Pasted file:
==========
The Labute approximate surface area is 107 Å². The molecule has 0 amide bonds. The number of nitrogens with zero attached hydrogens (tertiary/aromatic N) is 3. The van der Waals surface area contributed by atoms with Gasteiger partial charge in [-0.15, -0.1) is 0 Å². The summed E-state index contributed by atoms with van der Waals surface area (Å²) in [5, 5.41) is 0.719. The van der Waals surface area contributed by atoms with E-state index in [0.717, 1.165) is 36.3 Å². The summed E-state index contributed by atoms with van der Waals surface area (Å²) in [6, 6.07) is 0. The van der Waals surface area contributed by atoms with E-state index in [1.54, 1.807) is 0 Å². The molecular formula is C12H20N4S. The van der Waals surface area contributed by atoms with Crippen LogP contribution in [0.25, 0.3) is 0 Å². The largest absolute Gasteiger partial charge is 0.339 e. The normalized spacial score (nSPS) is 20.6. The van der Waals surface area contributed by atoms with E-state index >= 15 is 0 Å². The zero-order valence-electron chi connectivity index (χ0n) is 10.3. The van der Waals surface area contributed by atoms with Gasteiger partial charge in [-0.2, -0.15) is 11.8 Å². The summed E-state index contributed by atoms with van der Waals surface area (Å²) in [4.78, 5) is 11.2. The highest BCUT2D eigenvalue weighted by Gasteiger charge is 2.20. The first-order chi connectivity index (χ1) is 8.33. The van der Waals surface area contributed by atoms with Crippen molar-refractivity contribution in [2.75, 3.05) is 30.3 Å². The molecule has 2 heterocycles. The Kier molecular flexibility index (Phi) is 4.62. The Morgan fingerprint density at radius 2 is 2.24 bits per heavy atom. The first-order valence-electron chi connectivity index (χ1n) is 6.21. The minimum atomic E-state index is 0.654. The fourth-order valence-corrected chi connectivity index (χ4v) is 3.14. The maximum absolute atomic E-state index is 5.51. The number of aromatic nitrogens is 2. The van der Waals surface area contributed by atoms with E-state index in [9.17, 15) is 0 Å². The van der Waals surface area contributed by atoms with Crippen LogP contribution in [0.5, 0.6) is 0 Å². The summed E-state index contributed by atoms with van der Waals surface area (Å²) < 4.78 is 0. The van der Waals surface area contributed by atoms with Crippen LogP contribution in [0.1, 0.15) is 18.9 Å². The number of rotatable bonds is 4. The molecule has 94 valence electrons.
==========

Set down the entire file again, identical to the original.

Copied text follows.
The Labute approximate surface area is 107 Å². The molecule has 0 amide bonds. The number of nitrogens with zero attached hydrogens (tertiary/aromatic N) is 3. The van der Waals surface area contributed by atoms with Gasteiger partial charge in [-0.15, -0.1) is 0 Å². The summed E-state index contributed by atoms with van der Waals surface area (Å²) in [5, 5.41) is 0.719. The van der Waals surface area contributed by atoms with E-state index in [0.717, 1.165) is 36.3 Å². The summed E-state index contributed by atoms with van der Waals surface area (Å²) in [6, 6.07) is 0. The van der Waals surface area contributed by atoms with E-state index in [1.54, 1.807) is 0 Å². The molecular formula is C12H20N4S. The van der Waals surface area contributed by atoms with Crippen LogP contribution in [0.25, 0.3) is 0 Å². The largest absolute Gasteiger partial charge is 0.339 e. The normalized spacial score (nSPS) is 20.6. The van der Waals surface area contributed by atoms with E-state index >= 15 is 0 Å². The zero-order valence-electron chi connectivity index (χ0n) is 10.3. The van der Waals surface area contributed by atoms with Gasteiger partial charge in [-0.2, -0.15) is 11.8 Å². The summed E-state index contributed by atoms with van der Waals surface area (Å²) in [4.78, 5) is 11.2. The highest BCUT2D eigenvalue weighted by Gasteiger charge is 2.20. The first-order chi connectivity index (χ1) is 8.33. The van der Waals surface area contributed by atoms with Crippen molar-refractivity contribution in [2.75, 3.05) is 30.3 Å². The molecule has 2 heterocycles. The Kier molecular flexibility index (Phi) is 4.62. The Morgan fingerprint density at radius 2 is 2.24 bits per heavy atom. The first-order valence-electron chi connectivity index (χ1n) is 6.21. The minimum atomic E-state index is 0.654. The fourth-order valence-corrected chi connectivity index (χ4v) is 3.14. The maximum absolute atomic E-state index is 5.51. The number of aromatic nitrogens is 2. The van der Waals surface area contributed by atoms with E-state index in [9.17, 15) is 0 Å². The van der Waals surface area contributed by atoms with Crippen LogP contribution in [0.5, 0.6) is 0 Å². The summed E-state index contributed by atoms with van der Waals surface area (Å²) < 4.78 is 0. The van der Waals surface area contributed by atoms with Crippen LogP contribution in [0.1, 0.15) is 18.9 Å². The number of rotatable bonds is 4. The molecule has 94 valence electrons.